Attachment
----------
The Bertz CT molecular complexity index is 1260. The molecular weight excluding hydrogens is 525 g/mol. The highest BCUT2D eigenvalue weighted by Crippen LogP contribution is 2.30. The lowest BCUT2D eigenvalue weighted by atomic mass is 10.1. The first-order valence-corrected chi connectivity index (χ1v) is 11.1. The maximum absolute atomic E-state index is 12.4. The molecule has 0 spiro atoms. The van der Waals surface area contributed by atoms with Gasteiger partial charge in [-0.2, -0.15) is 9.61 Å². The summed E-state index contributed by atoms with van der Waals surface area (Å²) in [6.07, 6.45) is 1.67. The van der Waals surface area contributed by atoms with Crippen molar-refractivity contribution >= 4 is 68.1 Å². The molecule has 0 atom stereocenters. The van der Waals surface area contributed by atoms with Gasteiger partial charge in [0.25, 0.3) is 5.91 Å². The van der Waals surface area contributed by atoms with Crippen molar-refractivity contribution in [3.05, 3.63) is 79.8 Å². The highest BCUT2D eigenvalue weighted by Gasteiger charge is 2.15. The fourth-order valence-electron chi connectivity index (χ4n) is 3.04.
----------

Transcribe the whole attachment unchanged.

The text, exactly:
The Bertz CT molecular complexity index is 1260. The molecular weight excluding hydrogens is 525 g/mol. The highest BCUT2D eigenvalue weighted by Crippen LogP contribution is 2.30. The lowest BCUT2D eigenvalue weighted by atomic mass is 10.1. The first-order valence-corrected chi connectivity index (χ1v) is 11.1. The maximum absolute atomic E-state index is 12.4. The molecule has 0 spiro atoms. The van der Waals surface area contributed by atoms with Gasteiger partial charge in [-0.2, -0.15) is 9.61 Å². The summed E-state index contributed by atoms with van der Waals surface area (Å²) in [6.07, 6.45) is 1.67. The van der Waals surface area contributed by atoms with Crippen molar-refractivity contribution >= 4 is 68.1 Å². The molecule has 0 atom stereocenters. The van der Waals surface area contributed by atoms with Gasteiger partial charge in [0.25, 0.3) is 5.91 Å². The van der Waals surface area contributed by atoms with Crippen molar-refractivity contribution in [3.05, 3.63) is 79.8 Å². The highest BCUT2D eigenvalue weighted by Gasteiger charge is 2.15. The fourth-order valence-electron chi connectivity index (χ4n) is 3.04.